Show attracts many Kenyans who are learning to love art
Kenyan artists and gallerists have been waiting to exhale for weeks, following a prolonged election period.
The three major exhibitions that took place last week with one running into the new year, attracted a number of buyers and new artists.
One was for the Kenya Museum Society (KMS), another for the Kenya Arts Diary (KAD) and the third for the Trust for Indigenous Culture and Health (TICAH).
Marla Stone, the art fair co-ordinator said turnout to the ‘Affordable Art Show’ by KMS that opened last Friday at the museum courtyard was the highest ever since the exhibition started in 1996.
Sales also went very well, added KMS chairperson Pat Jentz.
“So far we have made more than Sh3 million, 70 per cent of which will go to the artists. The rest will go towards our construction of a National Taxidermy Laboratory at the museum,” she said, adding that more than 38 per cent of the 324 artworks were sold. She was calculating as people were still arriving to shop for artworks that were being sold for between Sh4,000 to Sh95,000.
This was no surprise as Kenyan art scene is thriving. The show has been popular with young artists hoping to exhibit and sell their works. One reason this year’s show was impressive is the way it was curated. A combination of museum staff and volunteers took charge of specific wall and panel space, grouping the art according to emerging themes, such as music, portraiture, mobility, wildlife, landscapes, sculpture and a few still-life paintings.
There were also fewer established artists exhibiting this year. The known ones included Adrian Nduma, Patrick Kinuthia, Alex Wainaina and Dinesh Revankar.
There were many exhibitors who were under 30 years and relatively unknown. But quite a few combined technical skills with imagination and innovation (like framing their paintings with rubber tyres!).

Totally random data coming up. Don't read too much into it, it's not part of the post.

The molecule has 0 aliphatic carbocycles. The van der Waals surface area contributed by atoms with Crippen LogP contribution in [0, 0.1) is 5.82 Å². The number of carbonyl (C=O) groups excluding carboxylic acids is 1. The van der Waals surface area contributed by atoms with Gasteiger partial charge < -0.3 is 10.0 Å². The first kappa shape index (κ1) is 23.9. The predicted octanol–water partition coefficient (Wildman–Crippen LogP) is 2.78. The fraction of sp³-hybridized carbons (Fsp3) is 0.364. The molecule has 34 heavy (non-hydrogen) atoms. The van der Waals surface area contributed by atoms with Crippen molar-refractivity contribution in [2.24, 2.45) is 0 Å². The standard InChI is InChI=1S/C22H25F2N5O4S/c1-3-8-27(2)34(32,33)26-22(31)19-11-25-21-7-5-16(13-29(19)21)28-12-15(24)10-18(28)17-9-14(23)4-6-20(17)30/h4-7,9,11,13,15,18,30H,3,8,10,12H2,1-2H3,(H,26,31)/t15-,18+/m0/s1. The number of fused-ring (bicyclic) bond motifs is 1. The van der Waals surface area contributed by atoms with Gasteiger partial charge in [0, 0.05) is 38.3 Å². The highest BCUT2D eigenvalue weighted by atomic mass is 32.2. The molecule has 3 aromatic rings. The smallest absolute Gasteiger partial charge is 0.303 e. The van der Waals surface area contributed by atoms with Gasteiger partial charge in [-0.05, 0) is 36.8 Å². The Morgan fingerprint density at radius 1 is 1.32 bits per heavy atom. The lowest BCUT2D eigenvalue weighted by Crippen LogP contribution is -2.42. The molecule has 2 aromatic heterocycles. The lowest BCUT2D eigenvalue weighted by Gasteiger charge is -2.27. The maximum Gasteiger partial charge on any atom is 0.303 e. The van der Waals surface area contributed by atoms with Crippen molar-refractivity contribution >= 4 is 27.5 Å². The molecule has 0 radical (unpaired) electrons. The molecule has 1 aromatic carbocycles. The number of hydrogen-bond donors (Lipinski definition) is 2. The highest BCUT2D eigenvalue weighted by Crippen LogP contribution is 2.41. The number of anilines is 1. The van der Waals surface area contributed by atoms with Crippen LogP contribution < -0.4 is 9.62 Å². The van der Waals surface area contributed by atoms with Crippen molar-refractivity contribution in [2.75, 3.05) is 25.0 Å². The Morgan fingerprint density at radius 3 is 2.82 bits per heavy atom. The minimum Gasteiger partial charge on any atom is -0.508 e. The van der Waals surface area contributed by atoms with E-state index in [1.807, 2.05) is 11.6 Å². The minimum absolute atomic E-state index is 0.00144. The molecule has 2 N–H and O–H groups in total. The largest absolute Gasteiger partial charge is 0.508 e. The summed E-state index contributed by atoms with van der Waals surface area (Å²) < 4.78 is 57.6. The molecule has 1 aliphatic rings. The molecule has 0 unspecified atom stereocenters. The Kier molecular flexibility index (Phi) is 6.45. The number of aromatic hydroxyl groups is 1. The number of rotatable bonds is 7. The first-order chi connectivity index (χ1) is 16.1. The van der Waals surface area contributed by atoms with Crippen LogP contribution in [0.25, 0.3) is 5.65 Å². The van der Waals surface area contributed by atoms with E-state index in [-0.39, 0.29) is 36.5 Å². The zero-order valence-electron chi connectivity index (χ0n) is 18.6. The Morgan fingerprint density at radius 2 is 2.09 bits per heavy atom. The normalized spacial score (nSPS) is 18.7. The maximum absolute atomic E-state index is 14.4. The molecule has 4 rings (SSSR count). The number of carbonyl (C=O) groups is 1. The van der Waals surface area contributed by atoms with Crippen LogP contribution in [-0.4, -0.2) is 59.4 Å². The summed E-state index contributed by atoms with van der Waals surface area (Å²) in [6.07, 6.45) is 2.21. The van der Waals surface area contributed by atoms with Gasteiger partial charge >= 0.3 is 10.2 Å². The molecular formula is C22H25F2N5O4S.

Another exhibition that opened (without fanfare) at the museum a few days before KMS’ was for the Kenya Arts Diary 2018.
The new diary was launched last Saturday with support from the Heinrich Boell Foundation. This was the first time the diary launch combined with an exhibition curated by the museum.
It was a way of benefiting both the exhibiting artists (since their art was on sale) and the diary which was more effectively promoted than in previous years.
Finally, preparations were underway all this past week at the museum for last night’s (November 9) launch of the multifaceted visual and performing arts showcase organised by TICAH (Trust for Indigenous Culture and Health).
It features two programmes in one: The ‘Uremba’ exhibition is highlighting the beauty of indigenous and contemporary art and culture.
Curated by Eric Manya and Mary Ogembo, the show will feature both contemporary artists (both ‘veterans’ and up-andcomers) as well as indigenous artifacts (mostly on loan from the museum).
The ‘Hekima’ (wisdom) activities will be co-ordinated by Aghan Odero, former managing director of Kenya Cultural Centre. Their design will be to demonstrate the depth and diversity of indigenous cultures, including dimensions of scientific and historical knowledge embedded in tradition.
TICAH’S programme will run through January 2018 and feature films, workshops, talks by both artists and elders, music and storytelling.
MAASAI COWS Stephen Lobalu’s artwork sold for Sh50,000.
CHRISTMAS STORY by Geoffrey Mugwe Kariuki’ was sold for Sh40,000.
SLUM 1 & 2 artwork by Kennedy Kinyua sold for Sh35,000.